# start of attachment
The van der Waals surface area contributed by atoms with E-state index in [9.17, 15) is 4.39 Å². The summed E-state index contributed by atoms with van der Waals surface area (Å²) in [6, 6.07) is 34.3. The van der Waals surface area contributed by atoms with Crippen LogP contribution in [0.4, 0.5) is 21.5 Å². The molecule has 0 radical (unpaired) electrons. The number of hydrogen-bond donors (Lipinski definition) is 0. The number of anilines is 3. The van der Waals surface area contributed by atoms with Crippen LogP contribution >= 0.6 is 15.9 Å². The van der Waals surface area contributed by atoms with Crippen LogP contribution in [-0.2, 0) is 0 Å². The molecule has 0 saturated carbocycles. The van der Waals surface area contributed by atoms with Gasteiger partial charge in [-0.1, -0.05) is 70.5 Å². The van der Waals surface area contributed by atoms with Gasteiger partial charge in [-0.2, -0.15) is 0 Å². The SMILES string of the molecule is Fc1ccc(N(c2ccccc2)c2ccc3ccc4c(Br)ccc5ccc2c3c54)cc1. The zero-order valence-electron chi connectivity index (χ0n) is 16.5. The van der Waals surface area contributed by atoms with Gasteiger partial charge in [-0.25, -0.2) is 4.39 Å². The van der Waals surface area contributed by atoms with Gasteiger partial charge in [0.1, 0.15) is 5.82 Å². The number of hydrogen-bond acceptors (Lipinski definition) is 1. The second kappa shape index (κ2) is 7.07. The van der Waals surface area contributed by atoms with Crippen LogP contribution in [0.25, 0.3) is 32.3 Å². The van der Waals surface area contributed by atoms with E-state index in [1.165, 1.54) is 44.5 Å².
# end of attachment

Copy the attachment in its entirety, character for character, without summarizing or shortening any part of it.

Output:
The van der Waals surface area contributed by atoms with E-state index in [9.17, 15) is 4.39 Å². The summed E-state index contributed by atoms with van der Waals surface area (Å²) in [6, 6.07) is 34.3. The van der Waals surface area contributed by atoms with Crippen LogP contribution in [0.4, 0.5) is 21.5 Å². The molecule has 0 radical (unpaired) electrons. The number of hydrogen-bond donors (Lipinski definition) is 0. The number of anilines is 3. The van der Waals surface area contributed by atoms with Crippen LogP contribution >= 0.6 is 15.9 Å². The van der Waals surface area contributed by atoms with Crippen LogP contribution in [-0.2, 0) is 0 Å². The molecule has 0 saturated carbocycles. The van der Waals surface area contributed by atoms with Gasteiger partial charge in [-0.1, -0.05) is 70.5 Å². The van der Waals surface area contributed by atoms with Gasteiger partial charge in [-0.2, -0.15) is 0 Å². The SMILES string of the molecule is Fc1ccc(N(c2ccccc2)c2ccc3ccc4c(Br)ccc5ccc2c3c54)cc1. The zero-order valence-electron chi connectivity index (χ0n) is 16.5. The van der Waals surface area contributed by atoms with Gasteiger partial charge in [-0.25, -0.2) is 4.39 Å². The van der Waals surface area contributed by atoms with Gasteiger partial charge in [0.1, 0.15) is 5.82 Å². The number of hydrogen-bond acceptors (Lipinski definition) is 1. The second kappa shape index (κ2) is 7.07. The van der Waals surface area contributed by atoms with Crippen LogP contribution in [0.25, 0.3) is 32.3 Å². The van der Waals surface area contributed by atoms with E-state index in [1.165, 1.54) is 44.5 Å².